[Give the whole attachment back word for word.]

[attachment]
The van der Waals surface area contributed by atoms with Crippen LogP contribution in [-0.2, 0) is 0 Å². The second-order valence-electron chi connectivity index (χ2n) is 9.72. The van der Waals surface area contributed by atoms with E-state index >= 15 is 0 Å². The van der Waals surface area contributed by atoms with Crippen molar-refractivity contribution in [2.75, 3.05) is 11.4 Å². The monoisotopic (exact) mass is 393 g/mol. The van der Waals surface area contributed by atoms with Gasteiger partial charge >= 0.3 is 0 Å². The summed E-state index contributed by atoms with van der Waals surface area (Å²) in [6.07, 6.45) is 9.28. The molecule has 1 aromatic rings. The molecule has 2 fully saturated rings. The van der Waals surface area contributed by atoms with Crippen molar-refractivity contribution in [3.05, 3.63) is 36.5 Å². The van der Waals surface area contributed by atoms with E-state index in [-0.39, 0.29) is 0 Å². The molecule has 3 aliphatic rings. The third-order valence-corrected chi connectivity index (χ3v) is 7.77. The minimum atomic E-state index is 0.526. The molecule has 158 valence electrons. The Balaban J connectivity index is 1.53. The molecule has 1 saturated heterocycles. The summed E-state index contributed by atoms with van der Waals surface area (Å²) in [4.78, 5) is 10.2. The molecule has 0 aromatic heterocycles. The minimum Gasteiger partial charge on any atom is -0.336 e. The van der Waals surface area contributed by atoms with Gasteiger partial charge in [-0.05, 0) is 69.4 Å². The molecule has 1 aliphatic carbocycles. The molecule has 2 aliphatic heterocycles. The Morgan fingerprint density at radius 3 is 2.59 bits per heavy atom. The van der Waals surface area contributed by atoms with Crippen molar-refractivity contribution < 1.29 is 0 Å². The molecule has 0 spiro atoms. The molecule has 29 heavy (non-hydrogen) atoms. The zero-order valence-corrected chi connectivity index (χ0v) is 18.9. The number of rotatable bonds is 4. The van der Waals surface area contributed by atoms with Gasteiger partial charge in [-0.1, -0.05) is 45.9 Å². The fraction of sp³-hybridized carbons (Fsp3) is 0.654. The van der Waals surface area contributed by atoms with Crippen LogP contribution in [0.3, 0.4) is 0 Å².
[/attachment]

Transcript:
The van der Waals surface area contributed by atoms with Crippen LogP contribution in [-0.2, 0) is 0 Å². The second-order valence-electron chi connectivity index (χ2n) is 9.72. The van der Waals surface area contributed by atoms with E-state index >= 15 is 0 Å². The van der Waals surface area contributed by atoms with Crippen molar-refractivity contribution in [2.75, 3.05) is 11.4 Å². The monoisotopic (exact) mass is 393 g/mol. The van der Waals surface area contributed by atoms with Gasteiger partial charge >= 0.3 is 0 Å². The summed E-state index contributed by atoms with van der Waals surface area (Å²) in [6.07, 6.45) is 9.28. The molecule has 1 aromatic rings. The molecule has 2 fully saturated rings. The van der Waals surface area contributed by atoms with Crippen molar-refractivity contribution in [3.05, 3.63) is 36.5 Å². The van der Waals surface area contributed by atoms with E-state index in [-0.39, 0.29) is 0 Å². The molecule has 3 aliphatic rings. The third-order valence-corrected chi connectivity index (χ3v) is 7.77. The minimum atomic E-state index is 0.526. The molecule has 158 valence electrons. The Balaban J connectivity index is 1.53. The molecule has 1 saturated heterocycles. The summed E-state index contributed by atoms with van der Waals surface area (Å²) in [4.78, 5) is 10.2. The molecule has 0 aromatic heterocycles. The minimum Gasteiger partial charge on any atom is -0.336 e. The van der Waals surface area contributed by atoms with Gasteiger partial charge in [-0.05, 0) is 69.4 Å². The molecule has 1 aliphatic carbocycles. The molecule has 2 aliphatic heterocycles. The Morgan fingerprint density at radius 3 is 2.59 bits per heavy atom. The van der Waals surface area contributed by atoms with Crippen molar-refractivity contribution < 1.29 is 0 Å². The molecule has 0 spiro atoms. The molecule has 29 heavy (non-hydrogen) atoms. The zero-order valence-corrected chi connectivity index (χ0v) is 18.9. The number of rotatable bonds is 4. The van der Waals surface area contributed by atoms with Gasteiger partial charge in [-0.1, -0.05) is 45.9 Å². The fraction of sp³-hybridized carbons (Fsp3) is 0.654. The van der Waals surface area contributed by atoms with Crippen LogP contribution in [0.3, 0.4) is 0 Å².